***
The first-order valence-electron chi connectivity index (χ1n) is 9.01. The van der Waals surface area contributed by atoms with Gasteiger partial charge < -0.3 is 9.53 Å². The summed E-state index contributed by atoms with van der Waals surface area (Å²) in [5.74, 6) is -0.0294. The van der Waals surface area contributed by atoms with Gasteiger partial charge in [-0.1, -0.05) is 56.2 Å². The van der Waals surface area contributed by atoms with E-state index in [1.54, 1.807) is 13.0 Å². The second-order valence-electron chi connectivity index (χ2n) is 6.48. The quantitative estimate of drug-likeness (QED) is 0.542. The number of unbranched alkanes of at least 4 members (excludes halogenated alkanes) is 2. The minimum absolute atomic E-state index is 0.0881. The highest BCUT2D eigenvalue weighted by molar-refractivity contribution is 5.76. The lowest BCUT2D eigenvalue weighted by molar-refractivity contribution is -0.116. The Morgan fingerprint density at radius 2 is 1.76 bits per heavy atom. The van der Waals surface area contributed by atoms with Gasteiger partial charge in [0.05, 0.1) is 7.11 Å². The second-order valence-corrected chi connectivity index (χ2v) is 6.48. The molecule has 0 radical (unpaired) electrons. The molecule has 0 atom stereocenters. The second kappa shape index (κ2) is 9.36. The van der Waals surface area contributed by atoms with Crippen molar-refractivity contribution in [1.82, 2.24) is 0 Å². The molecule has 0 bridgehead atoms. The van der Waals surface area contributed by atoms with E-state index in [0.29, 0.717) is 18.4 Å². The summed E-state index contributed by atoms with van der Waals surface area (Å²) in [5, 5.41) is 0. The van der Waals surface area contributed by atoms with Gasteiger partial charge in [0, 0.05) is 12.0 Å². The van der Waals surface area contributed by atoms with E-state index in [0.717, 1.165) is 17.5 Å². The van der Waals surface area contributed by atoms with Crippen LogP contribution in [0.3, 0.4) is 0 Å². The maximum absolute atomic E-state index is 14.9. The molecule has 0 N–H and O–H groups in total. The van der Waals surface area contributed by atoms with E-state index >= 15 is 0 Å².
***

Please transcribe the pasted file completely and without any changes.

The first-order valence-electron chi connectivity index (χ1n) is 9.01. The van der Waals surface area contributed by atoms with Gasteiger partial charge < -0.3 is 9.53 Å². The summed E-state index contributed by atoms with van der Waals surface area (Å²) in [5.74, 6) is -0.0294. The van der Waals surface area contributed by atoms with Gasteiger partial charge in [-0.1, -0.05) is 56.2 Å². The van der Waals surface area contributed by atoms with E-state index in [1.54, 1.807) is 13.0 Å². The second-order valence-electron chi connectivity index (χ2n) is 6.48. The quantitative estimate of drug-likeness (QED) is 0.542. The number of unbranched alkanes of at least 4 members (excludes halogenated alkanes) is 2. The minimum absolute atomic E-state index is 0.0881. The highest BCUT2D eigenvalue weighted by molar-refractivity contribution is 5.76. The lowest BCUT2D eigenvalue weighted by molar-refractivity contribution is -0.116. The Morgan fingerprint density at radius 2 is 1.76 bits per heavy atom. The van der Waals surface area contributed by atoms with Gasteiger partial charge in [0.05, 0.1) is 7.11 Å². The second-order valence-corrected chi connectivity index (χ2v) is 6.48. The molecule has 0 radical (unpaired) electrons. The molecule has 0 atom stereocenters. The second kappa shape index (κ2) is 9.36. The van der Waals surface area contributed by atoms with Crippen molar-refractivity contribution in [1.82, 2.24) is 0 Å². The molecule has 0 bridgehead atoms. The van der Waals surface area contributed by atoms with E-state index in [0.29, 0.717) is 18.4 Å². The summed E-state index contributed by atoms with van der Waals surface area (Å²) in [5, 5.41) is 0. The van der Waals surface area contributed by atoms with Gasteiger partial charge in [0, 0.05) is 12.0 Å². The van der Waals surface area contributed by atoms with E-state index in [0.717, 1.165) is 17.5 Å². The van der Waals surface area contributed by atoms with Crippen LogP contribution in [0.3, 0.4) is 0 Å². The maximum absolute atomic E-state index is 14.9. The molecule has 0 N–H and O–H groups in total. The van der Waals surface area contributed by atoms with E-state index >= 15 is 0 Å².